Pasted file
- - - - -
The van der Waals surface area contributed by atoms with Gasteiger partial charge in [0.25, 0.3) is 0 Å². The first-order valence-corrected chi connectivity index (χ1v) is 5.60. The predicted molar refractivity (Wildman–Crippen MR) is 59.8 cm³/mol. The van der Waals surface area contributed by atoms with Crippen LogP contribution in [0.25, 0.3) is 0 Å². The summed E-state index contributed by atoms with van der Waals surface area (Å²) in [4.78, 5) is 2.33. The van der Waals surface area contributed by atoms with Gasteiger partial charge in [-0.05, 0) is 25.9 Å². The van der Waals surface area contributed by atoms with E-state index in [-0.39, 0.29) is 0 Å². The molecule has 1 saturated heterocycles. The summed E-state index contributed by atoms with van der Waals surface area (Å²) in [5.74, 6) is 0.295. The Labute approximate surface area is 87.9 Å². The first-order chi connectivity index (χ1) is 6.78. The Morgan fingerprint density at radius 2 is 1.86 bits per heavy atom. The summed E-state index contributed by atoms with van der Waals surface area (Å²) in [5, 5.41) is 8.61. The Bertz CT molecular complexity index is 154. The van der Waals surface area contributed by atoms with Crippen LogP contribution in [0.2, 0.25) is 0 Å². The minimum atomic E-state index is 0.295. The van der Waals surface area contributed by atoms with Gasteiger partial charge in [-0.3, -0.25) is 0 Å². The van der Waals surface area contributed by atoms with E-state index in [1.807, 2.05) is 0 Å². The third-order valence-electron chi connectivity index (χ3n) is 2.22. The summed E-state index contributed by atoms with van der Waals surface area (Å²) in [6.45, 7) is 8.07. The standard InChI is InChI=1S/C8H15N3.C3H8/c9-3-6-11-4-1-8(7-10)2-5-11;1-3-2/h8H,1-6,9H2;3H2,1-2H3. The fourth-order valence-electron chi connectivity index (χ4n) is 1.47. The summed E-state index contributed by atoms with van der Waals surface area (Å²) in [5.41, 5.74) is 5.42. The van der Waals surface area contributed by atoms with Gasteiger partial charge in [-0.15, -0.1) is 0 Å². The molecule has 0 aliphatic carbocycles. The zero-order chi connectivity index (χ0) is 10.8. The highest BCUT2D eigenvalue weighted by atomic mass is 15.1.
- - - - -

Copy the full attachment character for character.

The van der Waals surface area contributed by atoms with Gasteiger partial charge in [0.25, 0.3) is 0 Å². The first-order valence-corrected chi connectivity index (χ1v) is 5.60. The predicted molar refractivity (Wildman–Crippen MR) is 59.8 cm³/mol. The van der Waals surface area contributed by atoms with Crippen LogP contribution in [0.25, 0.3) is 0 Å². The summed E-state index contributed by atoms with van der Waals surface area (Å²) in [4.78, 5) is 2.33. The van der Waals surface area contributed by atoms with Gasteiger partial charge in [-0.05, 0) is 25.9 Å². The van der Waals surface area contributed by atoms with E-state index in [-0.39, 0.29) is 0 Å². The molecule has 1 saturated heterocycles. The summed E-state index contributed by atoms with van der Waals surface area (Å²) in [5.74, 6) is 0.295. The Labute approximate surface area is 87.9 Å². The first-order chi connectivity index (χ1) is 6.78. The Morgan fingerprint density at radius 2 is 1.86 bits per heavy atom. The summed E-state index contributed by atoms with van der Waals surface area (Å²) in [5, 5.41) is 8.61. The Bertz CT molecular complexity index is 154. The van der Waals surface area contributed by atoms with Crippen LogP contribution in [0.2, 0.25) is 0 Å². The minimum atomic E-state index is 0.295. The van der Waals surface area contributed by atoms with Gasteiger partial charge in [-0.3, -0.25) is 0 Å². The van der Waals surface area contributed by atoms with E-state index in [1.807, 2.05) is 0 Å². The third-order valence-electron chi connectivity index (χ3n) is 2.22. The summed E-state index contributed by atoms with van der Waals surface area (Å²) in [6.45, 7) is 8.07. The standard InChI is InChI=1S/C8H15N3.C3H8/c9-3-6-11-4-1-8(7-10)2-5-11;1-3-2/h8H,1-6,9H2;3H2,1-2H3. The fourth-order valence-electron chi connectivity index (χ4n) is 1.47. The summed E-state index contributed by atoms with van der Waals surface area (Å²) in [5.41, 5.74) is 5.42. The van der Waals surface area contributed by atoms with Gasteiger partial charge in [-0.15, -0.1) is 0 Å². The molecule has 0 aliphatic carbocycles. The zero-order chi connectivity index (χ0) is 10.8. The highest BCUT2D eigenvalue weighted by atomic mass is 15.1.